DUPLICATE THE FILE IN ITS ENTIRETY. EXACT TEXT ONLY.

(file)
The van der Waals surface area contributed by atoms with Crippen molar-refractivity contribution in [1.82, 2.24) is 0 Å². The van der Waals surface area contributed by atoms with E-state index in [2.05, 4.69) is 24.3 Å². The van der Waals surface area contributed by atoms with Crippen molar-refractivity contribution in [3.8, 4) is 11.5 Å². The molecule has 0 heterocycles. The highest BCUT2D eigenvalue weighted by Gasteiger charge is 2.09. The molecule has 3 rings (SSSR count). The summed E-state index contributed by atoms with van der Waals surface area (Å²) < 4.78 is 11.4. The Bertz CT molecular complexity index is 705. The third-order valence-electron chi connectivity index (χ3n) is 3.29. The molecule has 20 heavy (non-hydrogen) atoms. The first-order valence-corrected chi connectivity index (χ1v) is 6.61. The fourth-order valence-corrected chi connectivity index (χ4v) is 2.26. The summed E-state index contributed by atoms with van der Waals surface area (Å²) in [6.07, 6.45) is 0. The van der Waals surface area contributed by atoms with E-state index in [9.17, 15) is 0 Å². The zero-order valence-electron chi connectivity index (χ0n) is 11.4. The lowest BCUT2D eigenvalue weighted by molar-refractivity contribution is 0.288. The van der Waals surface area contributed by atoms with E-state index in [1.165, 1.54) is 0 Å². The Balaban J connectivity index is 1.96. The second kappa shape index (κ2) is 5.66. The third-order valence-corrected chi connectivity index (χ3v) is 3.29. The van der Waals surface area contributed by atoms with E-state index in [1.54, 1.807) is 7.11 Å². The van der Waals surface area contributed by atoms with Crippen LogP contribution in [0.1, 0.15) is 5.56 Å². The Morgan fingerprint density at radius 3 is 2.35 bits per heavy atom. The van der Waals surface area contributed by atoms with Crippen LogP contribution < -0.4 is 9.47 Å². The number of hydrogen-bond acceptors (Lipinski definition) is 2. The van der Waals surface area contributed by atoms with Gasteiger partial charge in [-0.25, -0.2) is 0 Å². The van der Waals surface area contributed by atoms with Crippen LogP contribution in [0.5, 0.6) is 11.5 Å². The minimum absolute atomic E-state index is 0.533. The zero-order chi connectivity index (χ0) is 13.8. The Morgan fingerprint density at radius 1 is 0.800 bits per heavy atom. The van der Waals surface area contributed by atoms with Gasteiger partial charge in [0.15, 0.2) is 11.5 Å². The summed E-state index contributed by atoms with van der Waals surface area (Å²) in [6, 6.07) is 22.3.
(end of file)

The van der Waals surface area contributed by atoms with Crippen molar-refractivity contribution in [1.82, 2.24) is 0 Å². The van der Waals surface area contributed by atoms with E-state index in [2.05, 4.69) is 24.3 Å². The van der Waals surface area contributed by atoms with Crippen molar-refractivity contribution in [3.8, 4) is 11.5 Å². The molecule has 0 heterocycles. The highest BCUT2D eigenvalue weighted by Gasteiger charge is 2.09. The molecule has 3 rings (SSSR count). The summed E-state index contributed by atoms with van der Waals surface area (Å²) < 4.78 is 11.4. The Bertz CT molecular complexity index is 705. The third-order valence-electron chi connectivity index (χ3n) is 3.29. The molecule has 20 heavy (non-hydrogen) atoms. The first-order valence-corrected chi connectivity index (χ1v) is 6.61. The fourth-order valence-corrected chi connectivity index (χ4v) is 2.26. The summed E-state index contributed by atoms with van der Waals surface area (Å²) in [6.07, 6.45) is 0. The van der Waals surface area contributed by atoms with E-state index in [9.17, 15) is 0 Å². The zero-order valence-electron chi connectivity index (χ0n) is 11.4. The lowest BCUT2D eigenvalue weighted by molar-refractivity contribution is 0.288. The van der Waals surface area contributed by atoms with E-state index in [1.165, 1.54) is 0 Å². The Balaban J connectivity index is 1.96. The second kappa shape index (κ2) is 5.66. The third-order valence-corrected chi connectivity index (χ3v) is 3.29. The van der Waals surface area contributed by atoms with E-state index in [1.54, 1.807) is 7.11 Å². The van der Waals surface area contributed by atoms with Crippen LogP contribution in [0.1, 0.15) is 5.56 Å². The Morgan fingerprint density at radius 3 is 2.35 bits per heavy atom. The van der Waals surface area contributed by atoms with Crippen LogP contribution < -0.4 is 9.47 Å². The number of hydrogen-bond acceptors (Lipinski definition) is 2. The van der Waals surface area contributed by atoms with Gasteiger partial charge in [-0.25, -0.2) is 0 Å². The van der Waals surface area contributed by atoms with Crippen LogP contribution in [0.5, 0.6) is 11.5 Å². The minimum absolute atomic E-state index is 0.533. The zero-order chi connectivity index (χ0) is 13.8. The Morgan fingerprint density at radius 1 is 0.800 bits per heavy atom. The van der Waals surface area contributed by atoms with Gasteiger partial charge in [0.15, 0.2) is 11.5 Å². The summed E-state index contributed by atoms with van der Waals surface area (Å²) in [6, 6.07) is 22.3.